Understanding Myelodysplastic syndrome
What is MDS?
Myelodysplastic syndrome (MDS) is a blood cancer in which the bone marrow produces ineffective red cells which carry oxygen, white blood cells which fight infection and/or platelets which help in clotting.
How common is it?
About 20,000 people are newly diagnosed with MDS each year in the United States. While the risk of MDS increases with age, it is also diagnosed in children, including infants. MDS is more common in males than females. About 30 percent of all patients with MDS will eventually develop a type of leukemia that is especially hard to treat. Coincidently, Minnesota has some of the highest incidence rates of MDS in the United States. Ongoing research attempts to understand why that might be.
What causes MDS?
Treatment for a prior cancer increases risk, but little else is known about why people develop MDS. Current studies are underway (see next page) to find out more about the causes of MDS.
Can MDS be cured?
The only known cure for MDS is a stem cell transplant. Nearly all children who develop MDS receive transplants. However, a transplant presents new challenges, increasing the risk of infection and rejection, as well as the possibility of MDS relapse and death. Furthermore, a transplant is often not possible for older people with MDS due to the intense treatments required. For those patients, doctors try to manage the MDS with blood transfusions or medications to increase the number of effective blood cells. Some patients can live a long time with MDS, but, unfortunately, many die within three years of diagnosis.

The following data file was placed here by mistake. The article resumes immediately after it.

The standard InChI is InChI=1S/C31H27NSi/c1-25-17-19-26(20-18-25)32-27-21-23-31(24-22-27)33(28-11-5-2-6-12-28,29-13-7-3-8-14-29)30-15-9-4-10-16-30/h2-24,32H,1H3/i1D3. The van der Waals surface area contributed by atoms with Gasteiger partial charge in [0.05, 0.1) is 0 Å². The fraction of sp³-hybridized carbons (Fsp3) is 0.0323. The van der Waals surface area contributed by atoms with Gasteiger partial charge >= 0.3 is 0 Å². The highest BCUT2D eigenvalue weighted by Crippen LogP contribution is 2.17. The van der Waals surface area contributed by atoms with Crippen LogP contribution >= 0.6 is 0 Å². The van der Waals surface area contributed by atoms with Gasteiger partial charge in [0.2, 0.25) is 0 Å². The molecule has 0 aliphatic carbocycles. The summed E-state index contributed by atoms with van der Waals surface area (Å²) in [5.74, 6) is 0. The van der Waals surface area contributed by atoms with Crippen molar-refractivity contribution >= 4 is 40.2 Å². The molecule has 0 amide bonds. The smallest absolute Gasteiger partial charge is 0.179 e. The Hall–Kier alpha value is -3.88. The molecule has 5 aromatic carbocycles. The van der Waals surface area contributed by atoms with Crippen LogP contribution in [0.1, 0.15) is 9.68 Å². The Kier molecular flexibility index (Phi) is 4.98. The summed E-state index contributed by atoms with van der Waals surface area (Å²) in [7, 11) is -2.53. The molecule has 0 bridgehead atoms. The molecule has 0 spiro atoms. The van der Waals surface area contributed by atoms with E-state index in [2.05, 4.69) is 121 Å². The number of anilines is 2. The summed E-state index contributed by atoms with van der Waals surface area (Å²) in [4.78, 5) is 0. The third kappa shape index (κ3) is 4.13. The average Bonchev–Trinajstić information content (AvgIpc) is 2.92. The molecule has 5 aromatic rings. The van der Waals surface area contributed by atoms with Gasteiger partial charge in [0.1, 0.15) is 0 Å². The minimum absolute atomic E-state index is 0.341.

What is being done on MDS at the University of Minnesota?
Our team of doctors and researchers (pictured) are using a multi-faceted translational approach — an intense focus on translating new knowledge from the laboratory to patients and beyond to help improve treatments and outcomes for MDS patients.
3 exciting studies underway
1 Largest population-based study of MDS in the United States
Funded by a National Cancer Institute award of $2.5 million, doctors at the U of M and Mayo Clinic, are conducting the largest population-based study of MDS in the United States. Over a five-year period, they will recruit about 700 Minnesotans with MDS and 700 Minnesotans without MDS to understand why MDS develops and why some cases progress to leukemia. The goal is to identify earlier, those patients who are most at risk of progressing to leukemia, in hopes of intervening with lifesaving treatments.
2 New series of pilot studies
To enhance the aims of the above population-based study, doctors at the U of M and Mayo Clinic, were awarded a $1.35 million grant from the Minnesota Partnership for Biotechology and Medical Genomics to link promising avenues of research at both institutions and to develop additional pilot studies in MDS. Such pilot studies include:
- Identifying genes potentially important in both MDS development and progression to leukemia. Such genes may enable researchers to predict which patients are most at risk of developing leukemia. Such genes also may be new targets for therapies.
- Testing new drugs containing MDS antibodies for their effectiveness in reducing the number of MDS cells. If such drugs show promise, they could lead to new and better therapies for patients.
- Developing a new clinical trial to test the feasibility of strengthening a patient’s immune system by transfusing ‘natural killer cells’ from healthy people to reduce the number of MDS cells.
3 Studies of families with multiple members affected by MDS
To develop better treatment strategies for both pediatric and adult patients with MDS, doctors are using existing studies and physician referrals to identify families where more than one family member is affected with MDS or leukemia. Since people who are biologically related share more of the same genes, genetic studies of families can sometimes help more easily identify genes responsible for certain diseases.
Working together, our team aims to become a national leader in MDS research, with the ultimate goal of improving the lives of patients diagnosed with this very difficult-to-treat cancer.